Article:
LETTER:STA Owners not to blame for housing shortage

I just read The Gazette’s story about Council’s power to improve housing (Jan. 13,, 2022 Power to improve housing complement with council’s reach) and feel the need to comment.

Although others may not agree with my point of view on STAs, I think going after homeowners is not a solution to affordable housing. It is pandering to a knee-jerk assessment about what’s causing the lack of affordable housing, and once implemented, the additional STA limitations won’t make any difference for much needed affordable housing availability.

The expert council hired was chosen specifically because he has a track record of being anti STA. It was publicly announced they were hiring him using the $30,000 in additional revenue from licensing specifically to build a legal case for further action against STA owners. (By the way, there should have never been any additional revenue from fees, and those funds should have been put back into the community of homeowners and used to lower licensing fees, as was promised when licensing was being created.)

The report published wasn’t particularly negative towards STAs, but it is being referenced regularly as the reason action must be taken. It did read, “Grow the STA market, but shrink negative housing impacts.” Council is regulating STAs, and as such, is responsible for improving the state of STA rentals.

However council seems to be bent on making it more difficult for people to earn money from their homes through licensing, while making it difficult for the honest home-owners who stepped up to play by the rules and operate their STAs legally, and not addressing illegal STAs as they promised to do.

There is a common understanding that many of the county’s problems are caused by STA rentals, but the data doesn’t support it. For example, if the cost of housing was tied to STAs, then the moratorium on whole home STAs a couple years ago would have caused a reduction in the average purchase price of homes, but we saw prices go up and continue to do so. So why keep going after STAs as a solution to the cost of housing?

The assumption STAs would become affordable housing if they weren’t allowed to be rented short-term is a stretch. Has anyone even asked if STA owners would even consider converting their homes into affordable housing? People on social media seem to think stopping STAs from operating will open up 1,200 new affordable housing opportunities, but doesn’t make any sense.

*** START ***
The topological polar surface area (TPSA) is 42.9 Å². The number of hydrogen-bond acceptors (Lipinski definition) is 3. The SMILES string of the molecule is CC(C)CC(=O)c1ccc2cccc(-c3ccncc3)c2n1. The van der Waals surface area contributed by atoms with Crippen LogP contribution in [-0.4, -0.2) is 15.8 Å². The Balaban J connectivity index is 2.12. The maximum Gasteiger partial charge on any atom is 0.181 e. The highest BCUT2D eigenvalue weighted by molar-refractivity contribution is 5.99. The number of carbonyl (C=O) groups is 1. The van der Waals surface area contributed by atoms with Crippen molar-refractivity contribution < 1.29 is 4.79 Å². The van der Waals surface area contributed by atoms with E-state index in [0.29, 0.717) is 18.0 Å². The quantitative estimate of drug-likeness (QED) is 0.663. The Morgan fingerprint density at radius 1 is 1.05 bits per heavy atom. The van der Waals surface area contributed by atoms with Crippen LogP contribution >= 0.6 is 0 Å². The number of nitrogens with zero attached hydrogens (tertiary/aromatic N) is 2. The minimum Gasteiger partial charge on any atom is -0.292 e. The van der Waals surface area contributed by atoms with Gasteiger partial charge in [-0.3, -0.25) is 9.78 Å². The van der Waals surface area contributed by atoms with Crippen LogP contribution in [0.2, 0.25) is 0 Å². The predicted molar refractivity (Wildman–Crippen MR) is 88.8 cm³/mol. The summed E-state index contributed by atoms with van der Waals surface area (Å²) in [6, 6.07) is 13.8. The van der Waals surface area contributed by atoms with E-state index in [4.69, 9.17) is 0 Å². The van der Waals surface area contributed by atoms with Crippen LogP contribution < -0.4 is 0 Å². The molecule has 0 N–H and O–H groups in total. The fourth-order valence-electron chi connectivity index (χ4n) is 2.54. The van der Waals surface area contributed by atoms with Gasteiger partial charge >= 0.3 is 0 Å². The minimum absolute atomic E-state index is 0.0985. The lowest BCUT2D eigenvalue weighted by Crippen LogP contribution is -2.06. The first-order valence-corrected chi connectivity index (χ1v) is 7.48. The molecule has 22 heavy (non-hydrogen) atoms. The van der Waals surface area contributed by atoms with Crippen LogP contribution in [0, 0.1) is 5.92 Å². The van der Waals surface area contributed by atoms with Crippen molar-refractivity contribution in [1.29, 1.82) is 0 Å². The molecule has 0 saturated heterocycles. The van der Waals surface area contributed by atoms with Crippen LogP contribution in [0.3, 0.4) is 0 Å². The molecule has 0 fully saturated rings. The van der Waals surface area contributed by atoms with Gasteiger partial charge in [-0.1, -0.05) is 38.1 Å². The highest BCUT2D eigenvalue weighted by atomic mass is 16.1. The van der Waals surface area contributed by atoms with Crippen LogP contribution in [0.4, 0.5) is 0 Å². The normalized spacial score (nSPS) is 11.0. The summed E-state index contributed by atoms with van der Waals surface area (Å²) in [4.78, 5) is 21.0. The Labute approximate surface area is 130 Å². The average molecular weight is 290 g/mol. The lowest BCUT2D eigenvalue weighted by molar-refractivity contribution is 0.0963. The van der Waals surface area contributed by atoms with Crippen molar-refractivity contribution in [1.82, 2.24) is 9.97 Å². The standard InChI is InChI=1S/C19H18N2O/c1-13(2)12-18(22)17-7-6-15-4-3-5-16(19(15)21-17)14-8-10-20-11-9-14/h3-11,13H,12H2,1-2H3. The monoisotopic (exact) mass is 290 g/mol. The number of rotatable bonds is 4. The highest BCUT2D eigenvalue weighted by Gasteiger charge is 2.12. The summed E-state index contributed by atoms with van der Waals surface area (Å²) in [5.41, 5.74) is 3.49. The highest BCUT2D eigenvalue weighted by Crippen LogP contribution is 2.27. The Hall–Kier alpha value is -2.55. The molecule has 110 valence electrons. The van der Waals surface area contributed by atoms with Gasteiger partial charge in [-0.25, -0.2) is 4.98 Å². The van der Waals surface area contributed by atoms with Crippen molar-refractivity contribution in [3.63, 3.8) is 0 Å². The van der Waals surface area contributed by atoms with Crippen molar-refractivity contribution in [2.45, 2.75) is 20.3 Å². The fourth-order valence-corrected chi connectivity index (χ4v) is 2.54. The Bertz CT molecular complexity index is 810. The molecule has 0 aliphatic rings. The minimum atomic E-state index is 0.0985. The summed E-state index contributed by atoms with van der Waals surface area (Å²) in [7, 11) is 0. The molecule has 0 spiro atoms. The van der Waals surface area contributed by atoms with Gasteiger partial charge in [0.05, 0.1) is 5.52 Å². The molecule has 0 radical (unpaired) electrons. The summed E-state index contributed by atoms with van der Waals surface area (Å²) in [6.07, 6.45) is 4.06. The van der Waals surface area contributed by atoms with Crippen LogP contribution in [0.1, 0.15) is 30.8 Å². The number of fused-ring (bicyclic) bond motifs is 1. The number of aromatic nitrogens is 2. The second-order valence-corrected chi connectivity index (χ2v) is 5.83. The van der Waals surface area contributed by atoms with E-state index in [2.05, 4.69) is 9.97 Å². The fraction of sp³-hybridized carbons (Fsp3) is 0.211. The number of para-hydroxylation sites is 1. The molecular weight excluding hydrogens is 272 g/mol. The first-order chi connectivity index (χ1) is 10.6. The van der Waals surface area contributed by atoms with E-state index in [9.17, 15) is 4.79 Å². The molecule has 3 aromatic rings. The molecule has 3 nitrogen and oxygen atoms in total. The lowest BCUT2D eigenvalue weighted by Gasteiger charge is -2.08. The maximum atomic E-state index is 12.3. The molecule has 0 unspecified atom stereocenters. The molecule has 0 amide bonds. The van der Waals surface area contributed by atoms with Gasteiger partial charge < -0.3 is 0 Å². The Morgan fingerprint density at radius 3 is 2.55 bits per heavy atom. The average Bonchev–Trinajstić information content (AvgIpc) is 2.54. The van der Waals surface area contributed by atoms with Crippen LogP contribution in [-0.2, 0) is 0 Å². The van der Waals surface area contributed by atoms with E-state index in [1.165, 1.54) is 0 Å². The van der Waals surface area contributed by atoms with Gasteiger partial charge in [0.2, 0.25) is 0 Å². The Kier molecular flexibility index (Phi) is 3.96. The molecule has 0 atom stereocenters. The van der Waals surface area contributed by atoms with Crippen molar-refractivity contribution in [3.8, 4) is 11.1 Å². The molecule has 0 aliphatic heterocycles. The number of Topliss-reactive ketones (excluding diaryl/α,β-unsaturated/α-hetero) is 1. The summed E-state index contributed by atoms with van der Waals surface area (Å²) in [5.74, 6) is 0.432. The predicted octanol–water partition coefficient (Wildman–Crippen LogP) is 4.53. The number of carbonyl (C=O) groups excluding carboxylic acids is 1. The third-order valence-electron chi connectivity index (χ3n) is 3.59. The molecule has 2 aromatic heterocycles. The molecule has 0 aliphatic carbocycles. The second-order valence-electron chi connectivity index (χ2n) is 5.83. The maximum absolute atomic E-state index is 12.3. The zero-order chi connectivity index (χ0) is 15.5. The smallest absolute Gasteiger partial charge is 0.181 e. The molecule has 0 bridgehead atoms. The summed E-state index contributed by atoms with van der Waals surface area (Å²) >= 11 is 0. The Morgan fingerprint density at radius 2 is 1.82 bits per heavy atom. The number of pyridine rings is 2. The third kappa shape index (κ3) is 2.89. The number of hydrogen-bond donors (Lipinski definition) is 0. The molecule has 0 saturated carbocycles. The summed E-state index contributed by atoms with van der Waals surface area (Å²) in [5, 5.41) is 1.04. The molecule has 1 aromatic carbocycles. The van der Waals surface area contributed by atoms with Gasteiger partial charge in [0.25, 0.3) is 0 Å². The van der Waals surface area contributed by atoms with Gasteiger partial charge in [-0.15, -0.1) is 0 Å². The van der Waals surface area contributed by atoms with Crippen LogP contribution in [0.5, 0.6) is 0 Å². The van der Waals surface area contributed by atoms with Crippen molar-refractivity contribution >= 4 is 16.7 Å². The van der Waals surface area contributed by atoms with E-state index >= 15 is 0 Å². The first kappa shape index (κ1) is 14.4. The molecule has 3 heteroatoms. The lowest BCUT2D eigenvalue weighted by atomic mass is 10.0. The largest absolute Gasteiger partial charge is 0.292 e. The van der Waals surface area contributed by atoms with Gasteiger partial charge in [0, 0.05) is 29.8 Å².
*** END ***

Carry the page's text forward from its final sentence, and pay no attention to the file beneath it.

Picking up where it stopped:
The majority of STAs are owned by people who live in the county and are using additional income to help cover their mortgage and other expenses. Offering a space in your home for a weekend is very different than having someone move in permanently.

Most STAs have been renovated at a signifiant cost to the owners because of their income potential. Even if these places would become available for long-term rentals, there’s no way they’d be affordable to most people. And the same goes for the sale of STAs, as these homes would be priced at the high-range of properties because of all their updates, …and would no doubt raise the average cost of housing inventory in the county, which would raise the cost of all homes since average sale prices in a neighbourhood is how house prices are determined.

Being a landlord is not the same as renting an STA. There are much higher risks and far less rewards for being a full-time landlord. Rents may seem high right now, but the cost of ownership is much higher. Every cost tied to homeownership has gone up. The long-term legal and financial risks of getting a bad tenant, as well as the concern of having to be on call 24/7 to address tenant issues, while not being able to earn enough money to cover expenses, makes offering full-time accommodations not worth the trouble to most homeowners.

We need to look for housing solutions, rather than penalizing homeowners who are taking advantage of the lack of tourist accommodations in the area to earn some money. It’s not their job to solve affordable housing. It’s council’s. And limiting STAs may sound like it is doing something productive, but it just hurts locals’ ability to pay for their homes, without actually creating new housing opportunities.

We’ve seen bizarre choices being made by council, like $400 parking tickets, that attempt to solve one problem, but instead penalize the people in the county without a real solution to improve the lives of those same people. STA licensing is arguably the same, as we’re ineffectively trying to solve one problem but causing other problems instead. STAs provide much needed revenue to people in the county, both directly to the people who own the homes, and indirectly to everyone who lives and works here in the form of tourism dollars for the businesses we’re so proud of.

Other regions are struggling to make themselves appealing to tourists, while we seem to want to make it harder for everyone. If you live in the county you should be benefiting from tourism dollars. Limiting the availability of tourist accommodations doesn’t help anyone. What a lot of people don’t know is any newer licensed STAs are either owner occupied, or full-time renter occupied.

One thing council did right was to allow STAs to operate in homes that have a full-time rental apartment. This creates a full-time rental opportunity where the STA subsidizes the cost to the full-time tenant, and allows affordable rent. We need is more solutions like this that maximize the opportunity for both local home owners and for people in need of affordable housing.

Peter Benes